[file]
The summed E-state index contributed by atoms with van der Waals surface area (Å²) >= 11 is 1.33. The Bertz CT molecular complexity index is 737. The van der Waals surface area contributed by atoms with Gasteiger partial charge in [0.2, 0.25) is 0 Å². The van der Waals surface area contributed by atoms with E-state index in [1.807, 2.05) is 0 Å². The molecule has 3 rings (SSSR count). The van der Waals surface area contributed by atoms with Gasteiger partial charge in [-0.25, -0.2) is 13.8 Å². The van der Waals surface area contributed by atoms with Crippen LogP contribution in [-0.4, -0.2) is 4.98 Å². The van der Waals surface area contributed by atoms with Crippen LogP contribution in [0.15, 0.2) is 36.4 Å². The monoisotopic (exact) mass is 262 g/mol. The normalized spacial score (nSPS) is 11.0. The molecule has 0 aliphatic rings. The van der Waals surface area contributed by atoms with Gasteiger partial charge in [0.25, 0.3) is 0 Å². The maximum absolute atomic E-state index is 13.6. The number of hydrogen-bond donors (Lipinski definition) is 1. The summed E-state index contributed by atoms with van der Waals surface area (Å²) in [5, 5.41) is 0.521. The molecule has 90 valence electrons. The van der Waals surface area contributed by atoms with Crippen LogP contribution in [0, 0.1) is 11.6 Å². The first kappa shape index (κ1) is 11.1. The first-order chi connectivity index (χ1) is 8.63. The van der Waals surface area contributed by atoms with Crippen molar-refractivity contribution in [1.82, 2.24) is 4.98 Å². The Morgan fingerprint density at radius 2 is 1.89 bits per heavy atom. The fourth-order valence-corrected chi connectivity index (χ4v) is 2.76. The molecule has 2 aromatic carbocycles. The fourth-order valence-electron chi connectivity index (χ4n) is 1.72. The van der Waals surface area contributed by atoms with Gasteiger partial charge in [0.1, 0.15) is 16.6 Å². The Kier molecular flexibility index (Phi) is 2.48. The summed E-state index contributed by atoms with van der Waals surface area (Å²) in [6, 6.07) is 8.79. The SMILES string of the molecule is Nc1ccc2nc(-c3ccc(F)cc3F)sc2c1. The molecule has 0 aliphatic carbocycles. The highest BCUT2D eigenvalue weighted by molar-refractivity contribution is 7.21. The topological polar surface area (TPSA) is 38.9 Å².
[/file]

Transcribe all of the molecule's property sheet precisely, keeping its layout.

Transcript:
The summed E-state index contributed by atoms with van der Waals surface area (Å²) >= 11 is 1.33. The Bertz CT molecular complexity index is 737. The van der Waals surface area contributed by atoms with Gasteiger partial charge in [0.2, 0.25) is 0 Å². The van der Waals surface area contributed by atoms with E-state index in [1.807, 2.05) is 0 Å². The molecule has 3 rings (SSSR count). The van der Waals surface area contributed by atoms with Gasteiger partial charge in [-0.25, -0.2) is 13.8 Å². The van der Waals surface area contributed by atoms with Crippen LogP contribution in [-0.4, -0.2) is 4.98 Å². The van der Waals surface area contributed by atoms with Crippen LogP contribution in [0.15, 0.2) is 36.4 Å². The monoisotopic (exact) mass is 262 g/mol. The normalized spacial score (nSPS) is 11.0. The molecule has 0 aliphatic rings. The van der Waals surface area contributed by atoms with Gasteiger partial charge in [0.25, 0.3) is 0 Å². The maximum absolute atomic E-state index is 13.6. The number of hydrogen-bond donors (Lipinski definition) is 1. The summed E-state index contributed by atoms with van der Waals surface area (Å²) in [5, 5.41) is 0.521. The molecule has 90 valence electrons. The van der Waals surface area contributed by atoms with Crippen LogP contribution in [0, 0.1) is 11.6 Å². The first kappa shape index (κ1) is 11.1. The first-order chi connectivity index (χ1) is 8.63. The van der Waals surface area contributed by atoms with Crippen molar-refractivity contribution in [1.82, 2.24) is 4.98 Å². The Morgan fingerprint density at radius 2 is 1.89 bits per heavy atom. The fourth-order valence-corrected chi connectivity index (χ4v) is 2.76. The molecule has 2 aromatic carbocycles. The fourth-order valence-electron chi connectivity index (χ4n) is 1.72. The van der Waals surface area contributed by atoms with Gasteiger partial charge in [0.1, 0.15) is 16.6 Å². The Kier molecular flexibility index (Phi) is 2.48. The summed E-state index contributed by atoms with van der Waals surface area (Å²) in [6, 6.07) is 8.79. The SMILES string of the molecule is Nc1ccc2nc(-c3ccc(F)cc3F)sc2c1. The molecule has 0 aliphatic carbocycles. The highest BCUT2D eigenvalue weighted by molar-refractivity contribution is 7.21. The topological polar surface area (TPSA) is 38.9 Å².